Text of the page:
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Endurance and flat racing techniques meld
Conditioning principles coalesce between the two disparate forms of sport, to mutual benefit


To illustrate this point, Hooten outlines the accomplishments of trainer Mubarak Khalifa bin Shafya. He began training in 1994 and primarily managed endurance racing and breeding concerns for Sheikh Saeed bin Maktoum. By 2004, Shafya was the leading endurance trainer for the Maktoum family and managed the group of horses that successfully competed at the Endurance Test Event at the Kentucky Horse Park in advance of the World Equestrian Games. That year, he was also assigned to train a few flat-racing horses that had been injured or had fallen off in performance at other stables in the Maktoum organization.

"He did not know much about flat-racing training when he started with these horses," says Hooten, "but what he did was what he knew." Shafya trained the horses like endurance horses with a lot of long trots and miles on prepared sand tracts in the desert. He first developed a good fitness base, and he then applied speed-training techniques. And the results showed. At the 2009 Dubai World Cup, Shafya recorded 12 winners for the Maktoums that included some of the horses he had originally been assigned. The hard fitness training he used as part of his endurance regimen helped heal and condition these horses for speed as flat racers.

"Most Thoroughbred flat-racing horses are not fit," says Hooten. "No professional athlete sits on the couch for 23 hours each day," he adds. Endurance training, as a base, can benefit all racehorses and may well help reduce injuries.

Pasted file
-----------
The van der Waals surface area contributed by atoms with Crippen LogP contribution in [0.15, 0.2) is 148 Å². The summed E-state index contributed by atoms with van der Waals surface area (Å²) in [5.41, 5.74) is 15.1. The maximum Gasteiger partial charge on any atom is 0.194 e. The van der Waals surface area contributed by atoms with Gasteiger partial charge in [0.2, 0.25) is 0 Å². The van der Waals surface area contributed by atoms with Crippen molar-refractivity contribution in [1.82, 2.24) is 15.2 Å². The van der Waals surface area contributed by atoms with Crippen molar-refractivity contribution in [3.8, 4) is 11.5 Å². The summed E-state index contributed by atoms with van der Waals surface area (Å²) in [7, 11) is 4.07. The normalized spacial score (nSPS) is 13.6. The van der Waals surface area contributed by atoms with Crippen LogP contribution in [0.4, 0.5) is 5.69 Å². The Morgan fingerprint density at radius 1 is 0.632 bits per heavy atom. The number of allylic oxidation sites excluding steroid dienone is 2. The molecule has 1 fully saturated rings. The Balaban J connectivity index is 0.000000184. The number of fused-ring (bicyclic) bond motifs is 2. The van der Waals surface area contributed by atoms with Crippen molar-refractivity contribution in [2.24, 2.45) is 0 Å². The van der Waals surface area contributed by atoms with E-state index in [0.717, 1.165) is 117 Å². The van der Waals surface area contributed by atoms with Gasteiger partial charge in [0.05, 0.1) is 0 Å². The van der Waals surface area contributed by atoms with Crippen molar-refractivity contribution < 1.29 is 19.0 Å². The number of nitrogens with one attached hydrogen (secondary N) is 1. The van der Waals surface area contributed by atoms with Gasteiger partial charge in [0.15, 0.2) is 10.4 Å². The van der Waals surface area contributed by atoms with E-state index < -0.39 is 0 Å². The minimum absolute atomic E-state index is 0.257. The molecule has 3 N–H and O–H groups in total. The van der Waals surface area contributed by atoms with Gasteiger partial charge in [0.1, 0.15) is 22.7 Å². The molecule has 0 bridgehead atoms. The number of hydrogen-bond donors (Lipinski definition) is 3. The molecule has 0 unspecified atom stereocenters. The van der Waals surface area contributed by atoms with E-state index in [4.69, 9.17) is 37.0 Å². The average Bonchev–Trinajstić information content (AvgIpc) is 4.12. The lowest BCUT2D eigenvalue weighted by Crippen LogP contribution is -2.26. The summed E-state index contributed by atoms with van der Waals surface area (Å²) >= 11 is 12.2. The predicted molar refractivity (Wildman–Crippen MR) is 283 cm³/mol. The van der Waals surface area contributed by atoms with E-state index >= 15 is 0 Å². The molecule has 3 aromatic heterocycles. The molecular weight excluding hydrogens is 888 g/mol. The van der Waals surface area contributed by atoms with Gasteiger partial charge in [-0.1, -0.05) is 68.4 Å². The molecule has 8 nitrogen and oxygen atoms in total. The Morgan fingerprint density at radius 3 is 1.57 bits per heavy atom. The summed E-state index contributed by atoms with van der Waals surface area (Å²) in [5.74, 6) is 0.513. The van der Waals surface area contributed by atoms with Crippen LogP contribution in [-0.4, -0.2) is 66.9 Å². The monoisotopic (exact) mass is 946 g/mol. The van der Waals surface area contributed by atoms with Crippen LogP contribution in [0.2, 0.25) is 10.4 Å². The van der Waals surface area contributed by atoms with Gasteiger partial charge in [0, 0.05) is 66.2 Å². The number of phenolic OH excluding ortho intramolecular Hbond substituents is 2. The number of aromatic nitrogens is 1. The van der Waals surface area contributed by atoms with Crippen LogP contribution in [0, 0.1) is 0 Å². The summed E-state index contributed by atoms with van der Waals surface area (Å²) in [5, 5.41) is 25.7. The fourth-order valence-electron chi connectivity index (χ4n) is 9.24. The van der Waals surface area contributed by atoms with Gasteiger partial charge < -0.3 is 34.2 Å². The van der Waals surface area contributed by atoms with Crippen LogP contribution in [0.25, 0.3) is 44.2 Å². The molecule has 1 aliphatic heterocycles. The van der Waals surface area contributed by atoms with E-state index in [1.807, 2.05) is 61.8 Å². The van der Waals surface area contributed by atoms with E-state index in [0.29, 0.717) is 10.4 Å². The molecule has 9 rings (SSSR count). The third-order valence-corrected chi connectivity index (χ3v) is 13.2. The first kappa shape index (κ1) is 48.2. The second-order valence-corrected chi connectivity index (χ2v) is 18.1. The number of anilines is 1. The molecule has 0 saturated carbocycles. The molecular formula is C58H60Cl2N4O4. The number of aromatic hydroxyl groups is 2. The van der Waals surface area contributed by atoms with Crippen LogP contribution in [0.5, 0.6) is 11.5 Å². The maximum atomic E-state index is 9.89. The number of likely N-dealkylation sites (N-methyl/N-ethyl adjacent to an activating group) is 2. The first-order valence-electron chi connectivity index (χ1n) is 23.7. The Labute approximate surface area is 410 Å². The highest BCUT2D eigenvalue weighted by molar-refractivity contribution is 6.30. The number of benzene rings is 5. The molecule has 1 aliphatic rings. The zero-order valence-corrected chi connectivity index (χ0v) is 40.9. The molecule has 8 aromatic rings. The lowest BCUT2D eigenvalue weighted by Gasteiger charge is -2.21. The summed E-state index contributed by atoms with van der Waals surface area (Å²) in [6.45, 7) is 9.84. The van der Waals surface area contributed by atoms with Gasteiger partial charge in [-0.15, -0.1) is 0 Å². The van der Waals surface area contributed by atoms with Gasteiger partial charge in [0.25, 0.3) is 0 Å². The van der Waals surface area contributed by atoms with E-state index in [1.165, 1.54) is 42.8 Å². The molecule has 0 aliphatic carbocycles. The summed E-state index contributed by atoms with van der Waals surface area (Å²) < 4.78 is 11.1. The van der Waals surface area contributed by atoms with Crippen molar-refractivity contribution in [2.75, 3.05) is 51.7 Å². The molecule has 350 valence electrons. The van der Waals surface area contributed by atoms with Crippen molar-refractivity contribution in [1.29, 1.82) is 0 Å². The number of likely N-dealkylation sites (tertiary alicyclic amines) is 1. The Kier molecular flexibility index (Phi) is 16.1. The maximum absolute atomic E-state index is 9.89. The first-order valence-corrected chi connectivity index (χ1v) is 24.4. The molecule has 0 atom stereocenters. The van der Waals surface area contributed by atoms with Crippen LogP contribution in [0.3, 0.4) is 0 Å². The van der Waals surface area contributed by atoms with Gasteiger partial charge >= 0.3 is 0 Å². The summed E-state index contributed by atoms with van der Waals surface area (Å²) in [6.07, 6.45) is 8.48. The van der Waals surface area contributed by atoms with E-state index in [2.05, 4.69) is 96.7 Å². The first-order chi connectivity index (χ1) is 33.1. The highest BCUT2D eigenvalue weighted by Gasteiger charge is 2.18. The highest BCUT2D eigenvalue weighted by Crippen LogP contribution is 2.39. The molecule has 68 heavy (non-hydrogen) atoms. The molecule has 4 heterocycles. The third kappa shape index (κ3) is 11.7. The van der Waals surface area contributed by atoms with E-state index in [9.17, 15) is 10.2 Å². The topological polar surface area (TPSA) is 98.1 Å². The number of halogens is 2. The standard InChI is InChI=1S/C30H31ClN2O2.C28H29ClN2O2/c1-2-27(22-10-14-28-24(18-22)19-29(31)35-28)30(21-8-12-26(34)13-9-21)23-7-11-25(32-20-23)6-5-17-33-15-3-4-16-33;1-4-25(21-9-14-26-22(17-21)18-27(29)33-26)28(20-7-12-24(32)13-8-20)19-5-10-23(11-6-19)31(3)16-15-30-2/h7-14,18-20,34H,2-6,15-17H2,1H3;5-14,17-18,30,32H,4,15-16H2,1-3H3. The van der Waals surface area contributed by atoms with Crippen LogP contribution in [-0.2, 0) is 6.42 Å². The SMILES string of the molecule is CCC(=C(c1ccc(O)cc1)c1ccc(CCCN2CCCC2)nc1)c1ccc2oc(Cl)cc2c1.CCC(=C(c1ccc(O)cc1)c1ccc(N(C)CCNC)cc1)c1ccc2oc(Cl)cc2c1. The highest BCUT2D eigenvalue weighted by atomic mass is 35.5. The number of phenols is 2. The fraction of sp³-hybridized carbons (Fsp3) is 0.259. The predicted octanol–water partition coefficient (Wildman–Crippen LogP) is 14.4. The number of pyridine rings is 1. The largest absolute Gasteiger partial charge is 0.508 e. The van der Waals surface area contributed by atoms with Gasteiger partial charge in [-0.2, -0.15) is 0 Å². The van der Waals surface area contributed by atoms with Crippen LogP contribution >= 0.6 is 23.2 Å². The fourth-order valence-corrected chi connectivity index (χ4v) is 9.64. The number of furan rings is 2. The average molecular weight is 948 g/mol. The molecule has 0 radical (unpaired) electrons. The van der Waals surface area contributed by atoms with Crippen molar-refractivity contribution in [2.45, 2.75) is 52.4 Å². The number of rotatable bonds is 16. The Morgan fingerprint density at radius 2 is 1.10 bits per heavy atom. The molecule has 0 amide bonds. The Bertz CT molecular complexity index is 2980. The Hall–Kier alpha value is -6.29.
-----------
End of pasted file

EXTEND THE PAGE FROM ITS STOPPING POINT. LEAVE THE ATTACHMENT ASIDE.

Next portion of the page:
J.D. Fountain of Fountain Racing Stables in South Carolina says it's tough to get traditional trainers to accept this idea. Fountain trains for both disciplines. "I have trouble getting people to spend enough time riding my horses, because it's not the standard way of training," Fountain says.


Change doesn't come easily, especially in a sport as steeped in tradition as horse racing. To get the best performance from horses competing in both flat racing and endurance, trainers had to first go against established ideas. Endurance trainers had to add interval training and speed work into their programs. The dramatic increase in racing speeds and the repeated recent lowering of the 100-mile record time shows that endurance trainers have been paying attention. Flat-race trainers had to reexamine the concept of "fitness" and find ways to get their horses out more to put more miles on their feet and more fitness in their ligaments, tendons and bones. It's not yet clear if most people in the race horse world got the message.

Editor's note: A similar article by Dr. Marcella titled "Trainers from different disciplines can be successful by bringing new techniques to routines" was posted on the Thoroughbred Times website June 23, 2010.

Dr. Marcella is an equine practitioner in Canton, Ga.


Source: DVM360 MAGAZINE,
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